Why was the Caribbean important to the British Empire?

Why was Caribbean important for Britain?

It also revealed that Britain regarded the economic well being of the Caribbean colonies was more important than that of the American colonies. The small sugar islands were producing disproportionately more wealth for their size than any of the North American colonies.

What did the Caribbean produce for the British Empire?

Although sugar was the most important crop in the Caribbean, other crops such as coffee, indigo and rice were also grown.

What role did the Caribbean colonies play in the development of British North America?

As they fought for dominance in the Caribbean, their economies became increasingly dependent on the rich exports from the region, which helped finance further expansion and solidify British dominance in North America.

Why was Barbados so important to England in the late 17th century?

Barbados in many respects was England’s first experimental tropical agricultural export colony, and was successful for a number of related reasons. Contemporary opinion in the late seventeenth century acclaimed it the ‘richest spote of ground in the worlde.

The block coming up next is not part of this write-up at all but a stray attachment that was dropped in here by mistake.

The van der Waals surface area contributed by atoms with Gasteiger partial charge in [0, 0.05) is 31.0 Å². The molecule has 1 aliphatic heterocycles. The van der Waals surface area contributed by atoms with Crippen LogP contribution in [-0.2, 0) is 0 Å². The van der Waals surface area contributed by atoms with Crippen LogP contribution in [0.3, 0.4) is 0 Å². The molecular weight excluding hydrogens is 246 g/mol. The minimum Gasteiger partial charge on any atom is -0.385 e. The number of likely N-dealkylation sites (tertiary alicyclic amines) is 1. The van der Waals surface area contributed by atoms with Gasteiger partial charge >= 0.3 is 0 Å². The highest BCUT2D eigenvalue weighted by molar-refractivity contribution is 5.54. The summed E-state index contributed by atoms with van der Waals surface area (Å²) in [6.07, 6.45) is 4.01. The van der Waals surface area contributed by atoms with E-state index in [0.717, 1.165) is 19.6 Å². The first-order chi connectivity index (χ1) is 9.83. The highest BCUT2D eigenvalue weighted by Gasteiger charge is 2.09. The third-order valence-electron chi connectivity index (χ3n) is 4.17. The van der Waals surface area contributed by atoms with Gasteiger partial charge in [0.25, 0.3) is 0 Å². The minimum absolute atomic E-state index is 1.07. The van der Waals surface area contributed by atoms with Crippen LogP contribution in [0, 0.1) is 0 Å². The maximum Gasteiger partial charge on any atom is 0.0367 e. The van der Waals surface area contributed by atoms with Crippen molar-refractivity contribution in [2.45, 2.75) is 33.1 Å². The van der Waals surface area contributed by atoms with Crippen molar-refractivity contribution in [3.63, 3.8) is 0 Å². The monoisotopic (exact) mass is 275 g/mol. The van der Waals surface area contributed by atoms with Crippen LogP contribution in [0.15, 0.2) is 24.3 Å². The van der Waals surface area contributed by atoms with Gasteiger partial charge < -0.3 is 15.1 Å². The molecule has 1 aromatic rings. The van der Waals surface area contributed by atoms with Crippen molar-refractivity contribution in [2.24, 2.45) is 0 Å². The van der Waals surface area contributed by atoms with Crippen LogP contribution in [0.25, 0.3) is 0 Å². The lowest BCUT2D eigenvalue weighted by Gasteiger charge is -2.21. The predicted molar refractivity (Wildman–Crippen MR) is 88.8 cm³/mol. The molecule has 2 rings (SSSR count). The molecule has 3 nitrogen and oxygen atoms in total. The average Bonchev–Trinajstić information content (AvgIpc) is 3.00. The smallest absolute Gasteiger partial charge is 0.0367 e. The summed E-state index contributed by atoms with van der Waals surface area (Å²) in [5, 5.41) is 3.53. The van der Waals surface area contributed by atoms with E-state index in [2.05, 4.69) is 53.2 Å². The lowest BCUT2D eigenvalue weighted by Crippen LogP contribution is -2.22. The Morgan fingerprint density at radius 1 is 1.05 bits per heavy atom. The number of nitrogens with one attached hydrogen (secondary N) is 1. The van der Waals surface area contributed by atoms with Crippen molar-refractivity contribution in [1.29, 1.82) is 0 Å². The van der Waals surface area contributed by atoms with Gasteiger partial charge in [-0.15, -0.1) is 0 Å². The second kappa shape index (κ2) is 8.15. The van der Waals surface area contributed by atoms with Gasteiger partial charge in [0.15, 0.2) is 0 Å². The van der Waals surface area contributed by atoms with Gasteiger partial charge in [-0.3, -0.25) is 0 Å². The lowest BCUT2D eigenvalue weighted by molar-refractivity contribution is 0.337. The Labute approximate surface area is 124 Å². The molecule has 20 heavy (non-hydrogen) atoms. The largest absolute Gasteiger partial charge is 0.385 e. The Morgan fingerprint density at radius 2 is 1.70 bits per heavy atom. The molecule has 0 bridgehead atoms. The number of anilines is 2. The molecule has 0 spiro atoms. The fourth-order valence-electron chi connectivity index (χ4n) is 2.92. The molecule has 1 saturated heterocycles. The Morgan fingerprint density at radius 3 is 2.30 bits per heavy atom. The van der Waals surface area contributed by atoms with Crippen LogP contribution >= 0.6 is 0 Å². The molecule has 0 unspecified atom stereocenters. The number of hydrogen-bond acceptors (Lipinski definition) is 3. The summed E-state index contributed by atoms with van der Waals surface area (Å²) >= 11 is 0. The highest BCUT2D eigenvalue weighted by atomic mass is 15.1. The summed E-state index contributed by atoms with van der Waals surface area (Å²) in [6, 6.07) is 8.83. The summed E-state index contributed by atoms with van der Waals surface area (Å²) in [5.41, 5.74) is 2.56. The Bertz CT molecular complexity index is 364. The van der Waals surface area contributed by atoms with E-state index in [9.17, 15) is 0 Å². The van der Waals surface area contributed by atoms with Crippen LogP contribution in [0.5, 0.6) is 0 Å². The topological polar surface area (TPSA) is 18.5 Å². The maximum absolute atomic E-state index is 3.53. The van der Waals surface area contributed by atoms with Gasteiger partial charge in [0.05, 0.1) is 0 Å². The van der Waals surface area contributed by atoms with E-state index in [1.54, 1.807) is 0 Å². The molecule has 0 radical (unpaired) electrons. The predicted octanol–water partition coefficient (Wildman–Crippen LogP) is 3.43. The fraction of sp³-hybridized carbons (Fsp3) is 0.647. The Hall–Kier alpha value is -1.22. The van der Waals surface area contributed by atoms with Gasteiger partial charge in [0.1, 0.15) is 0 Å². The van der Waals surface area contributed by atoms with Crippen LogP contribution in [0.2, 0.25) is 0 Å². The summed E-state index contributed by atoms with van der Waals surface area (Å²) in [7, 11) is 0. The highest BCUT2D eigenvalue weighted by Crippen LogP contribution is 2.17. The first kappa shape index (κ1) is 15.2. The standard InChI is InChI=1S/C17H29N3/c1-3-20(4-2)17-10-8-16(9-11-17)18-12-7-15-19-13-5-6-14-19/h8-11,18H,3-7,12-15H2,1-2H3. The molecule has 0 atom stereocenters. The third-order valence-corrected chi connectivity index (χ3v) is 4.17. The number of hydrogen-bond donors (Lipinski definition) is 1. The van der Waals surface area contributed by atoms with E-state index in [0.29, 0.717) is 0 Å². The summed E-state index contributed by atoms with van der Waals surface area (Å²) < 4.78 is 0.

What did Britain gain from Jamaica?

Jamaica also became one of Britain’s most-valuable colonies in terms of agricultural production, with dozens of processing centres for sugar, indigo, and cacao (the source of cocoa beans), although a plant disease destroyed much of the cacao crop in 1670–71.

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What did the British bring to Jamaica?

British Colonization brought the trans-Atlantic slave trade, and with it came West African cuisine. This includes classics like jerk sauce, which traces its roots to West African jerk pork. It’s also the source of the famous ackee fruit, which is a part of Jamaica’s national dish, Ackee and Saltfish.